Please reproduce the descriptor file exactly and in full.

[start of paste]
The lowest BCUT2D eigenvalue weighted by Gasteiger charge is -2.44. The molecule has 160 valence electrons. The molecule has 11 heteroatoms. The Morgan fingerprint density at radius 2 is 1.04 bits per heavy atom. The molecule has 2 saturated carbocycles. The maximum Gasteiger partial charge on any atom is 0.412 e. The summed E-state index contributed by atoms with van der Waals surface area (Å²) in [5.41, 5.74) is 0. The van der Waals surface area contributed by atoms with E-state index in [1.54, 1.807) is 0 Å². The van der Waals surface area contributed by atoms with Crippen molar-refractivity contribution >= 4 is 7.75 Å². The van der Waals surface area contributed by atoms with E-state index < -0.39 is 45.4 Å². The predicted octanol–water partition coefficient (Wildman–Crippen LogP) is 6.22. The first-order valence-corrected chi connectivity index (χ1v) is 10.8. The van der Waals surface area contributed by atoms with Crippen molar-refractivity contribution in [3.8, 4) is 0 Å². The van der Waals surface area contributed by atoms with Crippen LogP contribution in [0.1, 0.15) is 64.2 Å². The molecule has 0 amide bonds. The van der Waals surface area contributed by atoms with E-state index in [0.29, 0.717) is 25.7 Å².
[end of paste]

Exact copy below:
The lowest BCUT2D eigenvalue weighted by Gasteiger charge is -2.44. The molecule has 160 valence electrons. The molecule has 11 heteroatoms. The Morgan fingerprint density at radius 2 is 1.04 bits per heavy atom. The molecule has 2 saturated carbocycles. The maximum Gasteiger partial charge on any atom is 0.412 e. The summed E-state index contributed by atoms with van der Waals surface area (Å²) in [5.41, 5.74) is 0. The van der Waals surface area contributed by atoms with E-state index in [1.54, 1.807) is 0 Å². The van der Waals surface area contributed by atoms with Crippen molar-refractivity contribution >= 4 is 7.75 Å². The van der Waals surface area contributed by atoms with E-state index < -0.39 is 45.4 Å². The predicted octanol–water partition coefficient (Wildman–Crippen LogP) is 6.22. The first-order valence-corrected chi connectivity index (χ1v) is 10.8. The van der Waals surface area contributed by atoms with Crippen molar-refractivity contribution in [3.8, 4) is 0 Å². The van der Waals surface area contributed by atoms with Crippen LogP contribution in [0.1, 0.15) is 64.2 Å². The molecule has 0 amide bonds. The van der Waals surface area contributed by atoms with E-state index in [0.29, 0.717) is 25.7 Å².